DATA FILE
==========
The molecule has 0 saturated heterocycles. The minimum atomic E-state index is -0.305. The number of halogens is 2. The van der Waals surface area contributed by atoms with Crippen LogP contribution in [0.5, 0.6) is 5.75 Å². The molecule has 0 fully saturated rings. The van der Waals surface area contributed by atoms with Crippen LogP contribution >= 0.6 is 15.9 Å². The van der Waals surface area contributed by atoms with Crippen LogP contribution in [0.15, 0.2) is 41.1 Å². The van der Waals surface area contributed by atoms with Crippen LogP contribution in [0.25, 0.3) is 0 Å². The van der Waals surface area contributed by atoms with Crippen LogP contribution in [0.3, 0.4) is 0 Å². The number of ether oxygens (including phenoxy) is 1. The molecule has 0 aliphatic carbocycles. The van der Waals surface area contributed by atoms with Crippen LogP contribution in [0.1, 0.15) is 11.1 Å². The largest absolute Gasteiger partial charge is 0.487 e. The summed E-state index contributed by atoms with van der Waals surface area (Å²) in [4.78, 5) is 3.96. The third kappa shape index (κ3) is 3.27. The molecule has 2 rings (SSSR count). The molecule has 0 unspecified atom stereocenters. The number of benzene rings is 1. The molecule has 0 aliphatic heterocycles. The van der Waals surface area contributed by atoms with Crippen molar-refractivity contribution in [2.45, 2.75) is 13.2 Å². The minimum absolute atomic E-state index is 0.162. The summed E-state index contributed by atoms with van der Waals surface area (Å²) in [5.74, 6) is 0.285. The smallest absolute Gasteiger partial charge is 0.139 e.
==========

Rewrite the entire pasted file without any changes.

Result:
The molecule has 0 saturated heterocycles. The minimum atomic E-state index is -0.305. The number of halogens is 2. The van der Waals surface area contributed by atoms with Crippen LogP contribution in [0.5, 0.6) is 5.75 Å². The molecule has 0 fully saturated rings. The van der Waals surface area contributed by atoms with Crippen LogP contribution >= 0.6 is 15.9 Å². The van der Waals surface area contributed by atoms with Crippen LogP contribution in [0.15, 0.2) is 41.1 Å². The van der Waals surface area contributed by atoms with Crippen LogP contribution in [0.25, 0.3) is 0 Å². The van der Waals surface area contributed by atoms with Crippen LogP contribution in [0.3, 0.4) is 0 Å². The number of ether oxygens (including phenoxy) is 1. The molecule has 0 aliphatic carbocycles. The van der Waals surface area contributed by atoms with Crippen LogP contribution in [0.1, 0.15) is 11.1 Å². The largest absolute Gasteiger partial charge is 0.487 e. The summed E-state index contributed by atoms with van der Waals surface area (Å²) in [4.78, 5) is 3.96. The third kappa shape index (κ3) is 3.27. The molecule has 2 rings (SSSR count). The molecule has 0 unspecified atom stereocenters. The number of benzene rings is 1. The molecule has 0 aliphatic heterocycles. The van der Waals surface area contributed by atoms with Crippen molar-refractivity contribution in [2.45, 2.75) is 13.2 Å². The minimum absolute atomic E-state index is 0.162. The summed E-state index contributed by atoms with van der Waals surface area (Å²) in [5.74, 6) is 0.285. The smallest absolute Gasteiger partial charge is 0.139 e.